To make art, Gillian King uses what's around her — from her 'dye garden' to her own dog's ashes
The plants she grows in her garden become the paints that stain her canvas
"When I was in grad school, I was playing around a lot with different materials," artist Gillian King explains. "And at one point I was doing a series of paintings with my dog's ashes." Lest this seem morbid, it's all part of King's fascination with materials and their meaning. She goes on: "I was really interested in the symbolism behind materials, and after grad school, I wanted to start to play with the canvas itself and play with dyes on the canvas."
King's focus on using the materials that are part of her daily life has extended to growing a garden devoted to creating dyes that stain her canvases. And in doing so, she maintains a physical relationship with the canvas that she hopes viewers feel too.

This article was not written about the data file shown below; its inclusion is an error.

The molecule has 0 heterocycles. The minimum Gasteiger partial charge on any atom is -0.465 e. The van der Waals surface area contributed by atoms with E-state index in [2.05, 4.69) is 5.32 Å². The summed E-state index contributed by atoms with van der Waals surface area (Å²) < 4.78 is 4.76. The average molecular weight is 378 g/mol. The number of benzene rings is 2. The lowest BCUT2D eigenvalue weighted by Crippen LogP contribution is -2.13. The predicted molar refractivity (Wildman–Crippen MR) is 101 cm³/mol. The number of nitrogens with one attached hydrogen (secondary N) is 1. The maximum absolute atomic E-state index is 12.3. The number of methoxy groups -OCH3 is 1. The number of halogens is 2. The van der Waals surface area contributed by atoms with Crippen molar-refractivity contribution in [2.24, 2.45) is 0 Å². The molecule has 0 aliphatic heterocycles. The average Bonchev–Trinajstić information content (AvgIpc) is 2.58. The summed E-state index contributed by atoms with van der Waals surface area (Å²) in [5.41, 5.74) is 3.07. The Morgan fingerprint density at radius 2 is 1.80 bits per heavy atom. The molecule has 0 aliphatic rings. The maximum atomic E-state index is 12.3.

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These are artworks that demand your close inspection. As King says, "When you get closer to the painting — and I feel like I make paintings so people get close to them — you can start to notice interesting things happening with the surface of the canvas and with the materials. I have great conversations with gardeners. People who are used to working outside and working in soil and working with plants have a very particular reaction to the work that is almost as if they could have had a hand in making it, which I really love."
In this video by filmmaker Nicholas Castel, King takes you through her process — from visiting the dye garden to staining and then binding one of her huge canvases. It may make you look at the things around you very differently.
This video is part of a recent episode of Absolutely Canadian, where you get to meet four artists working with nature in and around Ottawa.